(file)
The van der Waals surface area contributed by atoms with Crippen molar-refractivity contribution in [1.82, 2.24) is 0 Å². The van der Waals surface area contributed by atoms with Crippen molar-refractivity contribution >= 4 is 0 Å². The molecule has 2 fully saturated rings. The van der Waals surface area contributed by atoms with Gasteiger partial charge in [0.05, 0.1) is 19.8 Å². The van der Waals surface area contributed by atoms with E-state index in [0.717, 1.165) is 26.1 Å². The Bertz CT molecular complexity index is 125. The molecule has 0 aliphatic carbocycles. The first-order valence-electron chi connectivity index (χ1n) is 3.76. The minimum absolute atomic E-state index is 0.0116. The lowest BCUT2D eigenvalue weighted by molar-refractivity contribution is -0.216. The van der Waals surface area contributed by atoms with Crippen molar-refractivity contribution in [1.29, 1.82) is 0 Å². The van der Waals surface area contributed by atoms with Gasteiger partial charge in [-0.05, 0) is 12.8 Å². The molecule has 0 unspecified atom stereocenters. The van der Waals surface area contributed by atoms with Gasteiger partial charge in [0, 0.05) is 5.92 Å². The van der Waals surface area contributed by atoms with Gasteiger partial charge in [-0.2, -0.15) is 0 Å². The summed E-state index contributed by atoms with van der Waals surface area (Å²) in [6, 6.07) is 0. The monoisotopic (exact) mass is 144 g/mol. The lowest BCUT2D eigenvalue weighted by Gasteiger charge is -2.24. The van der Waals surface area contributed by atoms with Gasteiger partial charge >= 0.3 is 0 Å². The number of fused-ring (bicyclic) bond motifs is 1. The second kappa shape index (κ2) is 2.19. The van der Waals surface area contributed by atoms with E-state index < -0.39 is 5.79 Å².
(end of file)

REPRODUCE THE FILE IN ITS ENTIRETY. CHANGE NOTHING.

The van der Waals surface area contributed by atoms with Crippen molar-refractivity contribution in [1.82, 2.24) is 0 Å². The van der Waals surface area contributed by atoms with Crippen molar-refractivity contribution >= 4 is 0 Å². The molecule has 2 fully saturated rings. The van der Waals surface area contributed by atoms with Gasteiger partial charge in [0.05, 0.1) is 19.8 Å². The van der Waals surface area contributed by atoms with E-state index in [0.717, 1.165) is 26.1 Å². The Bertz CT molecular complexity index is 125. The molecule has 0 aliphatic carbocycles. The first-order valence-electron chi connectivity index (χ1n) is 3.76. The minimum absolute atomic E-state index is 0.0116. The lowest BCUT2D eigenvalue weighted by molar-refractivity contribution is -0.216. The van der Waals surface area contributed by atoms with Crippen molar-refractivity contribution in [1.29, 1.82) is 0 Å². The van der Waals surface area contributed by atoms with Gasteiger partial charge in [-0.05, 0) is 12.8 Å². The molecule has 0 unspecified atom stereocenters. The van der Waals surface area contributed by atoms with Gasteiger partial charge in [0, 0.05) is 5.92 Å². The van der Waals surface area contributed by atoms with Gasteiger partial charge in [-0.2, -0.15) is 0 Å². The summed E-state index contributed by atoms with van der Waals surface area (Å²) in [6, 6.07) is 0. The monoisotopic (exact) mass is 144 g/mol. The lowest BCUT2D eigenvalue weighted by Gasteiger charge is -2.24. The van der Waals surface area contributed by atoms with Gasteiger partial charge >= 0.3 is 0 Å². The number of fused-ring (bicyclic) bond motifs is 1. The second kappa shape index (κ2) is 2.19. The van der Waals surface area contributed by atoms with E-state index < -0.39 is 5.79 Å².